Last week, Optoro was in Las Vegas to spend three days immersed in panels, discussions, and presentations about all things reverse logistics. With many of the country’s largest retailers and consumer electronics manufacturers, as well as cutting edge service providers in attendance, RLA 2017 was a notable event for those in the reverse logistics industry. Below are three key takeaways from RLA that Optoro will continue to discuss both internally and externally over the coming year.
More Data from the Source
Not only did the conference kick off with Scott Lofgren,
former Director of Strategic Quality Programs at Intel, calling upon retailers to produce more data for use in the retail space, the theme was consistent throughout the three-day show. It’s no secret that good data is the key to every successful businesses, but data is especially important in an ever-changing industry like retail. With the rise of eCommerce, the landscape has dramatically shifted over the last ten years, and aside from a few annual reports, there’s not much being produced in terms of industry-wide statistics.
The Rise of the Circular Economy
The circular economy – an industrial economy that promotes greater resource productivity and reuse by aiming to reduce waste and avoid pollution by designing with the intent for reuse – has for years been an area of focus for only a small handful of forward-thinking companies and brands. As reverse logistics begins to take a bigger share of the retail landscape, the circular economy is becoming more common in parallel. In fact, it was revealed that many well known companies are already taking steps to ensure that reuse is embedded in their product lifecycle.
In an insightful panel led by Carrie Snyder
of CSS Consulting, Julie Ryan
(Director of Reverse Logistics at HP, Inc.
) shared that all HP printer and ink cartridges are made with post-consumer recycled plastics. Similarly, Joyce Cruts
(Director of Supply Chain Management at Acer Corporation
) noted that all papers and plastics in Acer products are made from post-consumer recycled materials, and that every single product that is returned, but can’t be sold, is broken down so that parts can either be reused or recycled. Lastly, Chuck Johnston,
Director of Repair and Returns at The Home Depot
made an excellent point that part of bringing the circular economy to the forefront will be shifting the “consumptive nature in which we live.” Part of this reuse planning for retails will require the continued growth of the secondary market, rather than liquidating goods.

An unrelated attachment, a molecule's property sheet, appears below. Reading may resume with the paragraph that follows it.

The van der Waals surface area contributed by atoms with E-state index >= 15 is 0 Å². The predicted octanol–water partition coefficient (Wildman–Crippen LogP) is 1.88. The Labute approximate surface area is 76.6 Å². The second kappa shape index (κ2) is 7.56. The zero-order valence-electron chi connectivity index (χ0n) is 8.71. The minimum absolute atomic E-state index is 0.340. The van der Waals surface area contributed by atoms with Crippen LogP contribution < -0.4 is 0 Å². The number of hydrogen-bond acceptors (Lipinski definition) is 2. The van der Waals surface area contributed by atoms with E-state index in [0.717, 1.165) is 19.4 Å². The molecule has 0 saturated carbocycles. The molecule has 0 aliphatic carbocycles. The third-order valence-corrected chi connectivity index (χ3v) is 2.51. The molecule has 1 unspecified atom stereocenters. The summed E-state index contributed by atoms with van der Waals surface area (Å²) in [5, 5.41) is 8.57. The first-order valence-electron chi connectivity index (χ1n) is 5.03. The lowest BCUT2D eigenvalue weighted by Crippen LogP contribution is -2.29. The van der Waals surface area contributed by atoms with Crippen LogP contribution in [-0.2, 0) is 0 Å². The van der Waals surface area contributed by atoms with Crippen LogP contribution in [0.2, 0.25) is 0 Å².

Returns Forecasting Could Become Obsolete
As retailers race to solve the puzzle of ballooning returns, complex forecasting has become a key tool in any large brand’s arsenal. Digging into the data on which items or categories are returned most can help retailers learn to anticipate said returns based on timing or seasonality. Doing so helps them prepare for these incoming returns so that there’s little disruption in normal workflows. A panel of four returns leaders at Best Buy, Philips, HP, and The Home Depot
spoke at RLA about their current returns forecasting practices, and what the future state might look like. The Home Depot
offers a flexible return policy since returns drive traffic to brick-and-mortar locations, while others, especially OEMs, often have to employ more strict policies. However, the group agreed that comparing returns forecasts to actuals helps reveal major cost centers, whether they lie in transportation, labor and warehousing, or technology costs.
Mentioned more than once during the panel was the need for sophisticated technology that could allow retailers and OEMs to manage returns at the first touch, ultimately dispositioning items seamlessly with no lag time between return and refurbishment and/or resale. If retailers are equipped with technology that allows them to do this – like a Reverse Logistics Platform – the need to forecast may become obsolete as the need to plan for returns at a group level would become irrelevant.
Rishon Rishon is a Senior Marketing Specialist at Optoro – the world’s leading reverse logistics platform for retailers and OEMs. Connect with Optoro on Twitter @optoroinc.